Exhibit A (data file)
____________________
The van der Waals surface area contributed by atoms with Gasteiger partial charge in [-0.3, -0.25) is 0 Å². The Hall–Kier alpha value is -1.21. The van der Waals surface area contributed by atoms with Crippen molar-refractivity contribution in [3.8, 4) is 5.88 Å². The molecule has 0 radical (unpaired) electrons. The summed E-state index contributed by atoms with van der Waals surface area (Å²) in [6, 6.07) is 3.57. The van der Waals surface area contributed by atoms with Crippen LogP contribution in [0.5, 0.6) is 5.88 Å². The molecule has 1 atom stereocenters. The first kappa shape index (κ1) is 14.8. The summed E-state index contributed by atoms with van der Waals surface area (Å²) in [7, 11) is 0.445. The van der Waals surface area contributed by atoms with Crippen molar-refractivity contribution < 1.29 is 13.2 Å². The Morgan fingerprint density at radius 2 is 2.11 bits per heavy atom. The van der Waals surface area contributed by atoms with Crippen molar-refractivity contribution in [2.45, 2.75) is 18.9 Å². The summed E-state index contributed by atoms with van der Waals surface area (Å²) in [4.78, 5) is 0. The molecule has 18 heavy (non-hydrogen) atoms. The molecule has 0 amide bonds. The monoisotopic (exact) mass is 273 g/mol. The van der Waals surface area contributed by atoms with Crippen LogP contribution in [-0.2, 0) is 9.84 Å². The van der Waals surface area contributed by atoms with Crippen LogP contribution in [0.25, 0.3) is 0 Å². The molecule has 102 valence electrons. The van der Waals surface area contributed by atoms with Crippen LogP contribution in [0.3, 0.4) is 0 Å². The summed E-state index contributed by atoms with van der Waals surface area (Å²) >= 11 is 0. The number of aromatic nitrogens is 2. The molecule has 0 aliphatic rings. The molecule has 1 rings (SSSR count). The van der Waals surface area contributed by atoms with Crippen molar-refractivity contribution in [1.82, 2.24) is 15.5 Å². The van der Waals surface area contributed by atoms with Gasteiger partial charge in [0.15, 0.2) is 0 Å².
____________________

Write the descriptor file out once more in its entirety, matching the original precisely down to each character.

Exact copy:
The van der Waals surface area contributed by atoms with Gasteiger partial charge in [-0.3, -0.25) is 0 Å². The Hall–Kier alpha value is -1.21. The van der Waals surface area contributed by atoms with Crippen molar-refractivity contribution in [3.8, 4) is 5.88 Å². The molecule has 0 radical (unpaired) electrons. The summed E-state index contributed by atoms with van der Waals surface area (Å²) in [6, 6.07) is 3.57. The van der Waals surface area contributed by atoms with Crippen LogP contribution in [0.5, 0.6) is 5.88 Å². The molecule has 1 atom stereocenters. The first kappa shape index (κ1) is 14.8. The summed E-state index contributed by atoms with van der Waals surface area (Å²) in [7, 11) is 0.445. The van der Waals surface area contributed by atoms with Crippen molar-refractivity contribution < 1.29 is 13.2 Å². The Morgan fingerprint density at radius 2 is 2.11 bits per heavy atom. The van der Waals surface area contributed by atoms with Crippen molar-refractivity contribution in [2.45, 2.75) is 18.9 Å². The summed E-state index contributed by atoms with van der Waals surface area (Å²) in [4.78, 5) is 0. The molecule has 18 heavy (non-hydrogen) atoms. The molecule has 0 amide bonds. The monoisotopic (exact) mass is 273 g/mol. The van der Waals surface area contributed by atoms with Crippen LogP contribution in [-0.2, 0) is 9.84 Å². The van der Waals surface area contributed by atoms with Crippen LogP contribution in [0.25, 0.3) is 0 Å². The molecule has 102 valence electrons. The van der Waals surface area contributed by atoms with Crippen LogP contribution in [0.3, 0.4) is 0 Å². The summed E-state index contributed by atoms with van der Waals surface area (Å²) >= 11 is 0. The number of aromatic nitrogens is 2. The molecule has 0 aliphatic rings. The molecule has 1 rings (SSSR count). The van der Waals surface area contributed by atoms with Crippen molar-refractivity contribution in [1.82, 2.24) is 15.5 Å². The van der Waals surface area contributed by atoms with Gasteiger partial charge in [0.15, 0.2) is 0 Å².